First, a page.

Version 15 of the network and system management tool provides a cool console.
Ipswitch has updated the
WhatsUp Gold user interface and VMware integration capabilities, making version
15 of the venerable tool for network and system monitoring and reporting well worth
considering for use in small and midsize IT organizations. The new ribbon
interface should ease administrative access to WhatsUp Gold's myriad monitoring
tools while also neatly presenting VMware resources in the improved
Even with its gussied up interface, WhatsUp Gold version 15 retains a gritty
focus on quickly identifying performance problems in a no-nonsense
green-yellow-red console that can now be integrated with Microsoft Windows
Active Directory to ease the administration of WhatsUp Gold users.
WhatsUp Gold became available on June 9 and costs $1,595 for a 25-user license.
I also tested the WhatsVirtual plug-in that became available the same day and
costs $1,495 for 25-device license. Ipswitch also released an updated Flow
Monitor plug-in that was not tested for this review.
WhatsUp Gold is a Windows-based tool and I installed it in a virtual Windows 7
Ultimate system with four processors and 4GB of RAM. I used the default Microsoft SQL Server 2005 Express Edition that was
included in the product install as well as IIS version 7. WhatsUp Gold is
supported when installed as a virtual machine in either VMware vSphere or
Microsoft Hyper-V environments. It's worth noting that WhatsVirtual monitors
only VMware environments. Our vSphere test environment runs on an HP DL380 G6
and an HP DL360 G6 that are configured as a cluster.
Network and system managers who have used WhatsUp Gold in the past will have no
trouble getting up to speed on version 15. Those who are new to WhatsUp Gold
will find a plethora of support materials. Besides a gigantic, 1,000-plus page user
guide, there are short video clips on many topics available from the help
system. Users don't have to make many adjustments to get good results out of
the box with WhatsUp Gold.
After adding SNMP and IP range information to the WhatsUp Gold discovery
engine, it was just a matter of minutes before I had a nearly complete inventory
of my physical systems. I prefer to use WhatsUp Gold in list view, not map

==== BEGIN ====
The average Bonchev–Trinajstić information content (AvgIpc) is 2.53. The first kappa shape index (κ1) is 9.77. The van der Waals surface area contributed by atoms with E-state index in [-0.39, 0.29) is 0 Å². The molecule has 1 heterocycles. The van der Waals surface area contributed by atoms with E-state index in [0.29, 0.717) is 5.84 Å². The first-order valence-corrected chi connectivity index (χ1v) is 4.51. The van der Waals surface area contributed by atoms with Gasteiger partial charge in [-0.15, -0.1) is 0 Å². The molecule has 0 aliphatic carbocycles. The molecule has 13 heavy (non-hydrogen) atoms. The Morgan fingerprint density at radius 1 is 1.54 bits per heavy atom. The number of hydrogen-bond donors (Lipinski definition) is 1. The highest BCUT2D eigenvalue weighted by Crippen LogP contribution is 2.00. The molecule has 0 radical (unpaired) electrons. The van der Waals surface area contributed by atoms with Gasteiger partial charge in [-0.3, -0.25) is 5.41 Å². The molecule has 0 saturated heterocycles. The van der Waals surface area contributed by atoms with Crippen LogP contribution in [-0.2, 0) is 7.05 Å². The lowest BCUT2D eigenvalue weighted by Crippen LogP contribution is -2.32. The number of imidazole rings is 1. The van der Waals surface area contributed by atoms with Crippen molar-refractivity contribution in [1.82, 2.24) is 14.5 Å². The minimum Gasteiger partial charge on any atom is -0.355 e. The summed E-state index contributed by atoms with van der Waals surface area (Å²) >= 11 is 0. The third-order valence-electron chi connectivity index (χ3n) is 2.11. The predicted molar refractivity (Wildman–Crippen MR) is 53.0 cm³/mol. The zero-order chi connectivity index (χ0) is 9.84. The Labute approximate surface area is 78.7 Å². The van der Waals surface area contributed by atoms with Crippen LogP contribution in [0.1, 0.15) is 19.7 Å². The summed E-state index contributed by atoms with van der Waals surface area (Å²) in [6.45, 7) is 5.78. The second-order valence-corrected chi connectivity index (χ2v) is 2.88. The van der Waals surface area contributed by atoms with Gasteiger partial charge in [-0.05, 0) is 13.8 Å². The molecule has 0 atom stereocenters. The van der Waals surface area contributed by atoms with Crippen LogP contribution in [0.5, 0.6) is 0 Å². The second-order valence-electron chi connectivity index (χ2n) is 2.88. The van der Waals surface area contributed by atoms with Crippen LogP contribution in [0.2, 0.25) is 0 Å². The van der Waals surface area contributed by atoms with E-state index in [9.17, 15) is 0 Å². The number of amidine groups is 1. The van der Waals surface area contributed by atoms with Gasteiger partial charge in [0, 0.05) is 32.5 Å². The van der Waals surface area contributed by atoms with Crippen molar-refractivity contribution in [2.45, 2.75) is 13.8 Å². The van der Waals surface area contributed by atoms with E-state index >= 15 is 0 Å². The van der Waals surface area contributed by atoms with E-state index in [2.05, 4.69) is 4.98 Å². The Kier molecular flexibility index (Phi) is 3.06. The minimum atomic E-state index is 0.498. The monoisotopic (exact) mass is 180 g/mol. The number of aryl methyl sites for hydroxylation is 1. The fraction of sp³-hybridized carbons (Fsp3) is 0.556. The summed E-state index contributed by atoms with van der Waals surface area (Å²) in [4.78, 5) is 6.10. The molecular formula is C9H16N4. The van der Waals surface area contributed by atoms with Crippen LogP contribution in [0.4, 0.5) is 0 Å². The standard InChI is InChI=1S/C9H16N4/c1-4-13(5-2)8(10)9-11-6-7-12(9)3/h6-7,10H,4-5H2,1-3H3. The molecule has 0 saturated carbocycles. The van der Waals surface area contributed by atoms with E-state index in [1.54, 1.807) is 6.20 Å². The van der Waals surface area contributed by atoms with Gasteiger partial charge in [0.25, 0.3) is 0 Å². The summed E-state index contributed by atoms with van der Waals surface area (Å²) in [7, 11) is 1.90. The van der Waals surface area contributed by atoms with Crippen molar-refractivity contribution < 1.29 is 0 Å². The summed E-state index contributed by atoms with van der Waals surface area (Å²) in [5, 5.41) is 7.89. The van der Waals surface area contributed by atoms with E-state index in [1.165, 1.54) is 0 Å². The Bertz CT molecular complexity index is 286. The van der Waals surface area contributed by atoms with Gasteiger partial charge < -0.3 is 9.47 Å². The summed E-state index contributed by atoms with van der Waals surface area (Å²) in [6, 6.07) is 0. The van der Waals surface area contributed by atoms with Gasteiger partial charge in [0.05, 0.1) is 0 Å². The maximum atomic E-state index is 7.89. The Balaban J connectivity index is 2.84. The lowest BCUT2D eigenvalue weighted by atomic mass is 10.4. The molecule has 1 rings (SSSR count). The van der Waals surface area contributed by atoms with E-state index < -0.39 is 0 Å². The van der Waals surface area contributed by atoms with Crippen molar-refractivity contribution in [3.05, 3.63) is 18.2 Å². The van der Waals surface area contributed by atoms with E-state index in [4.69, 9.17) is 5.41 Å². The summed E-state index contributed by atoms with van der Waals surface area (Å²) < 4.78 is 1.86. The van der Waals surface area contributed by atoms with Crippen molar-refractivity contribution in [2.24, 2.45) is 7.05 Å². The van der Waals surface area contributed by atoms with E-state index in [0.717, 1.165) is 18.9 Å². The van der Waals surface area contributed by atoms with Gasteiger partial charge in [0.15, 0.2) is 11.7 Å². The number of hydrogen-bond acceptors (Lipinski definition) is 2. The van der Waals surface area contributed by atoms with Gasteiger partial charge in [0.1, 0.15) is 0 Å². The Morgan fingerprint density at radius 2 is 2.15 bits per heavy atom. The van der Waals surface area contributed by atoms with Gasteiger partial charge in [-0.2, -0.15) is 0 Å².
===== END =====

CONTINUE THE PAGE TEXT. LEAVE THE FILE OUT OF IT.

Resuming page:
view. For all the effort Ipswitch made to clean up the interface, the
auto-mapping feature still looks like something from the late '90s, with icons
and system lables running rampant over each other. Once my physical network and
system discovery was complete, I added credentials to discover my VMware virtual
Like nearly every other virtual system management tool, WhatsUp Gold gets data
from VMware's vCenter. After specifying the vCenter IP address and user
credentials, WhatsUp Gold conducted a survey and generated an accurate layout
of my running virtual machines. New in this version of WhatsVirtual, the list
views of my systems were updated on the fly. I could see when a virtual
machine was moved from one ESX physical host to another.
While I got plenty of information about my physical network, the virtual
network inside my VMware environment remained unknown in my tests. IT managers
will still need to use vCenter to monitor and manage that virtual network.
What isn't new in WhatsUp Gold are the in-depth monitoring tools and reports. I
was able to set up polling intervals to check if my monitored systems were
available. I got cursory up/down notifications so that I would quickly know
when systems were in trouble. Once I started working on a problem system, there
were plenty of reports that documented performance over time so that I could
look for anomalies.
WhatsUp Gold puts all this information into an updated Web console. The
console can be configured so that different groups of users will see only
information that pertains to their job function. Icons representing monitored
systems can be put into screen widgets so that relevant information is
immediately available to IT staff.